• Theaster Gates: Oh, The Wind Oh, The Wind (White Cube Mason's Yard)

Details: https://whitecube.com/exhibitions/exhibition/theaster_gates_masons_yard_2021
White Cube Mason’s Yard is pleased to present ‘Oh, The Wind Oh, The Wind’, an exhibition of new works by Theaster Gates. Forming part of a multi-venue presentation in London dedicated to Gates’ involvement with clay, it coincides with ‘A Clay Sermon’ at Whitechapel Gallery and a two-year-long research project and intervention with the Victoria & Albert Museum’s collection. The full clay project will culminate with a presentation at the Serpentine Pavilion, London, in June 2022. Running 17 September – 30 October 2021. 

  • Ibrahim Mahama: Lazarus (White Cube, Bermondsey)

Details: https://whitecube.com/artists/artist/ibrahim_mahama
White Cube Bermondsey is pleased to present ‘Lazarus’, an exhibition of new works by Ibrahim Mahama, including large-scale installation, sculpture, collage and film. The artist’s third show with the gallery, the works come together to address the passage of time, the notion of obsolescence and the potential for regeneration. Running 15 September – 7 November 2021.

  • From Here to Eternity: Sunil Gupta. A Retrospective

Details: https://thephotographersgallery.org.uk/whats-on/here-eternity-sunil-gupta-retrospective
From Here to Eternity is the first major retrospective of UK based photographer, Sunil Gupta (b. 1953, New Delhi India) and offers a complex and layered view of Gupta's unique transcontinental photographic vision. This exhibition is available online. 

  • Contemporary African Art Fair 

Details: https://www.1-54.com/london/
1-54 is the first leading international art fair dedicated to contemporary art from Africa and its diaspora. Founded by Touria El Glaoui, the fair has held annual editions in London since 2013, New York since 2015 and Marrakech since 2018. Drawing reference to the fifty-four countries that constitute the African continent, 1-54 is a sustainable and dynamic platform that is engaged in contemporary dialogue and exchange. Taking place at Somerset House, 14 – 17 October 2021.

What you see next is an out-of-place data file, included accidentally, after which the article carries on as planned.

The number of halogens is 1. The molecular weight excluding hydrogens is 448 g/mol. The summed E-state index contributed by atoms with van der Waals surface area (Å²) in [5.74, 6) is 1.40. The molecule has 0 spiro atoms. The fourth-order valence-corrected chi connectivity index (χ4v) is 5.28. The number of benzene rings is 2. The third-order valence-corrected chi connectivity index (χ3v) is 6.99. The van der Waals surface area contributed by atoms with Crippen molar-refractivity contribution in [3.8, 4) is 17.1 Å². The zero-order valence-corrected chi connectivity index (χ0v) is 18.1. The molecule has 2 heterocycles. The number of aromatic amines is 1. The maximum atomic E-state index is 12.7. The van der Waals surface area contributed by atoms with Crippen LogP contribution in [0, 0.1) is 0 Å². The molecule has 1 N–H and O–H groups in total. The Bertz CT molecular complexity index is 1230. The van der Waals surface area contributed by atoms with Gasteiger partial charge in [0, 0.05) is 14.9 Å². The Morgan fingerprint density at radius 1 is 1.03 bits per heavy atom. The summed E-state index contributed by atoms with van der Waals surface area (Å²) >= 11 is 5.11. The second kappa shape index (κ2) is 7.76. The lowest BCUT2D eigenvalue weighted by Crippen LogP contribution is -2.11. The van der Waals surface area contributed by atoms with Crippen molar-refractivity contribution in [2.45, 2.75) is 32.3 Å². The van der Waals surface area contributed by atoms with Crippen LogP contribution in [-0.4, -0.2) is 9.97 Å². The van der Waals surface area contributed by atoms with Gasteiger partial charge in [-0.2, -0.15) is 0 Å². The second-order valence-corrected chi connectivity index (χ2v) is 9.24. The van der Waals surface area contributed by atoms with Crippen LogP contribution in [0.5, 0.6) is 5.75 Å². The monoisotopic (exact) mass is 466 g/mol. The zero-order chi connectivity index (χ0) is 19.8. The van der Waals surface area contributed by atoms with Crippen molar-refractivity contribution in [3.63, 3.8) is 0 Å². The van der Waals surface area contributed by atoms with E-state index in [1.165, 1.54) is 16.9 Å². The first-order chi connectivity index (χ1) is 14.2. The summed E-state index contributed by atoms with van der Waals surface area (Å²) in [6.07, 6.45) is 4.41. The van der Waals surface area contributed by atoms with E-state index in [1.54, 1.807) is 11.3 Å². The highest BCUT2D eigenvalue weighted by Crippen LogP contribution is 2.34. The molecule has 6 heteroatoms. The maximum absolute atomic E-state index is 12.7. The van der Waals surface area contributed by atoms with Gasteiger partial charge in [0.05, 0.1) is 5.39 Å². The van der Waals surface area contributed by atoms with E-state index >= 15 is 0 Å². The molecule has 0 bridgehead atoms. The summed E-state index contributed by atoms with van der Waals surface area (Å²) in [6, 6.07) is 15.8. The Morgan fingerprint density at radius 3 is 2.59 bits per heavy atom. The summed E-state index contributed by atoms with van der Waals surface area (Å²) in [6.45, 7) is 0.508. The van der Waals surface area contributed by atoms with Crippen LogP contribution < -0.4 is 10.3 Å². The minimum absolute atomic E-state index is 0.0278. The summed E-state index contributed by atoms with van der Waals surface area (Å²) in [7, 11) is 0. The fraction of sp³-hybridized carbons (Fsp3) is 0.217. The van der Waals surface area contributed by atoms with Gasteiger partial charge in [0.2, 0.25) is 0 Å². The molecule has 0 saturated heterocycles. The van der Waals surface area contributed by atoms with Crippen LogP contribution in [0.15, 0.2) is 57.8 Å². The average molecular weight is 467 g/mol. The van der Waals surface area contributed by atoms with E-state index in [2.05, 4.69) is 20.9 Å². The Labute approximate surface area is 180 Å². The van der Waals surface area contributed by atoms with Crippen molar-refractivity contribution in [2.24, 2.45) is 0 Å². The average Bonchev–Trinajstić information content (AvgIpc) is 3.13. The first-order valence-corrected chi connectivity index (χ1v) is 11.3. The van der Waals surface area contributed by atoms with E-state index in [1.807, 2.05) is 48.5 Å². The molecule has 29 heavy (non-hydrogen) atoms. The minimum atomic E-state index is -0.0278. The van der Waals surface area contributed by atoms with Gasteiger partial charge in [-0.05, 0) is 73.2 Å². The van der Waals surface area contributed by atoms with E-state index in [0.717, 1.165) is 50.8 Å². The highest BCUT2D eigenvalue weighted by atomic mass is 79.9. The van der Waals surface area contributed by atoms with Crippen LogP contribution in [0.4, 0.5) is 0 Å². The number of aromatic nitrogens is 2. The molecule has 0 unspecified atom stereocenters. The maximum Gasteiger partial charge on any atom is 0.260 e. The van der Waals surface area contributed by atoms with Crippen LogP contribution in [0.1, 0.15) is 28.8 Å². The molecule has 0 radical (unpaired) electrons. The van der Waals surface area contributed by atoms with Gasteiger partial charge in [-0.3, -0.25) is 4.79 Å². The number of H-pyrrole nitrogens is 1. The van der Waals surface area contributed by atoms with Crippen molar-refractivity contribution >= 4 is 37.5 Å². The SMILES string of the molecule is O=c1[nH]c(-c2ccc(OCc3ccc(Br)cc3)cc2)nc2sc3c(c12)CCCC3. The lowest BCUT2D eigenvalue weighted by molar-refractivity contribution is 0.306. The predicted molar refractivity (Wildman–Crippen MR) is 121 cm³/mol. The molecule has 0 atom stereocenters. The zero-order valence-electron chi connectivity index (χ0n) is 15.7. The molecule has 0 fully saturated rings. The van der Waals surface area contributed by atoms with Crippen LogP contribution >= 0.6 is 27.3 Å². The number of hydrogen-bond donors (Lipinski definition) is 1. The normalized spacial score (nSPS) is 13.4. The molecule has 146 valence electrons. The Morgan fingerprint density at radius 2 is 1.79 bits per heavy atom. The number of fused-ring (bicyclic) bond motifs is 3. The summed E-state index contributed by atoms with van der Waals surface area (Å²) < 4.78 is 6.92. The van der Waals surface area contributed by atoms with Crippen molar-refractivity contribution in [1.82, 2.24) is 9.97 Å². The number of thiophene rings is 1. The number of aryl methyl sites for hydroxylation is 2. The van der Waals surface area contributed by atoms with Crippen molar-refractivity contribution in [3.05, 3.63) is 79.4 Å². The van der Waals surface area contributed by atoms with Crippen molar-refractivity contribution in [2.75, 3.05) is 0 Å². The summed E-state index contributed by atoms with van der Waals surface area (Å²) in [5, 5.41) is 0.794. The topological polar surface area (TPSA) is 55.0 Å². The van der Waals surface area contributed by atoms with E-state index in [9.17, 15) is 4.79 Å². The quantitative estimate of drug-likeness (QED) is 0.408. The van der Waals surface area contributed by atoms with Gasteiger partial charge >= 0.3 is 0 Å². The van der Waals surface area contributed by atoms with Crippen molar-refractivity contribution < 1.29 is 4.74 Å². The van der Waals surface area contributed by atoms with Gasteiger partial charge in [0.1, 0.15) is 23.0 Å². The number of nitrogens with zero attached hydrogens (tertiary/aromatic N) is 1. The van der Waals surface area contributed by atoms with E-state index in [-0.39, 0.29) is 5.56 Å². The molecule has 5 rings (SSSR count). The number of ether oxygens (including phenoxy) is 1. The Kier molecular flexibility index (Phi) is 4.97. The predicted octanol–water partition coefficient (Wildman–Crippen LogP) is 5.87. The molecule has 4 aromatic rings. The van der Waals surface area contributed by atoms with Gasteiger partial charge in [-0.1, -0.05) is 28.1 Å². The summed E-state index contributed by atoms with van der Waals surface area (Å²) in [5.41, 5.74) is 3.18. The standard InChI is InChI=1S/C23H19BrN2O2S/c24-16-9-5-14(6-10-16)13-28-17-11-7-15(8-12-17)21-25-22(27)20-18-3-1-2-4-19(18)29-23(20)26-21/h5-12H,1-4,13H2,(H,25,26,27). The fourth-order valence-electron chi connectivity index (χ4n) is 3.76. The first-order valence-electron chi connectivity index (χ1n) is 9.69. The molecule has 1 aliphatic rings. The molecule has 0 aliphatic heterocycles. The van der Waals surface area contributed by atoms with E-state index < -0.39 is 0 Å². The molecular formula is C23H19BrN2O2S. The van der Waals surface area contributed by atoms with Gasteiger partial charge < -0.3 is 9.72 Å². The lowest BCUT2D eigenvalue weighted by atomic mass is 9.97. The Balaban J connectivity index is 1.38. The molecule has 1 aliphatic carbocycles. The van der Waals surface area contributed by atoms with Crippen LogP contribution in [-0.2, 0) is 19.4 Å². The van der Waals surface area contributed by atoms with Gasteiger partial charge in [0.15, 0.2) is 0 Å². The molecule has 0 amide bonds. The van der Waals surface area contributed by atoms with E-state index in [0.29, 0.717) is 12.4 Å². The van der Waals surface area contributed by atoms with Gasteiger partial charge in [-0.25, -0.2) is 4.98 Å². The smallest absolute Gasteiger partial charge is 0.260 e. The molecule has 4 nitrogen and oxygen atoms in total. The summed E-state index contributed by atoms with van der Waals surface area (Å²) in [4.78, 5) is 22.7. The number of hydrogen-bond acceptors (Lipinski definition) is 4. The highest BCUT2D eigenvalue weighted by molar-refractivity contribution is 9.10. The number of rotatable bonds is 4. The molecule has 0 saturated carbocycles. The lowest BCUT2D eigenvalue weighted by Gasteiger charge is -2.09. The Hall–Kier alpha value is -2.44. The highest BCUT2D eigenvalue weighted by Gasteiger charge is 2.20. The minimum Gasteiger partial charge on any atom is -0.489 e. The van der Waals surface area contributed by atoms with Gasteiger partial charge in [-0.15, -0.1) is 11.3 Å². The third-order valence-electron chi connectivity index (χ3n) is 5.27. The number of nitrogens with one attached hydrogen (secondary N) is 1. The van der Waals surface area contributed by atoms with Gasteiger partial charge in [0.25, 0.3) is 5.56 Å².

AS RECOMMENDED BY 

Dr Natasha Eaton 

  • Black Greenwich Pensioners at Old Royal Naval College, Greenwich

Details: https://ornc.org/our-story/today/discover/bgp-online/ 
The ORNC’s Black Greenwich Pensioners exhibition explores the hidden histories of the Black Royal Navy personnel, who formed one of Britain’s earliest Black communities when they became pensioners at the Royal Hospital for Seamen (where the Old Royal Naval College stands today). Co-curated by Black British heritage consultant S. I. Martin, this vital and fascinating exhibition looks at the presence and impact of the recorded Black communities that have been resident in Greenwich for over 200 years. Telling the stories of Black seamen, some of whom were volunteers and others who were enslaved or impressed, the exhibition traces their dangerous and unpredictable lives in the 18th and 19th centuries. The exhibition examines the role Black Mariners played in British naval conflicts and the personal histories of prominent Greenwich pensioners such as John Thomas, who escaped slavery and was later returned to enslavement in Barbados, and John Simmonds, a Jamaican veteran of the 1805 Battle of Trafalgar whose descendants still reside in the UK. There will be related workshops and tours during the exhibition. This exhibition ran last year, however there is still plenty of fantastic content on this website for you to look at! 


AS RECOMMENDED BY 

Dr Hélia Marçal

  • Black British Artists and Political Activism: Public Lecture Course (Paul Mellon Centre, Yale)

Details: https://www.paul-mellon-centre.ac.uk/whats-on/forthcoming/public-lecture-course-black-british-artists-and-political-activism/event-group
The Centre’s next Public Lecture Course is called Black British Artists and Activism and it will mine the rich seam that exists where art-making practices and artworks meet politics and political activism.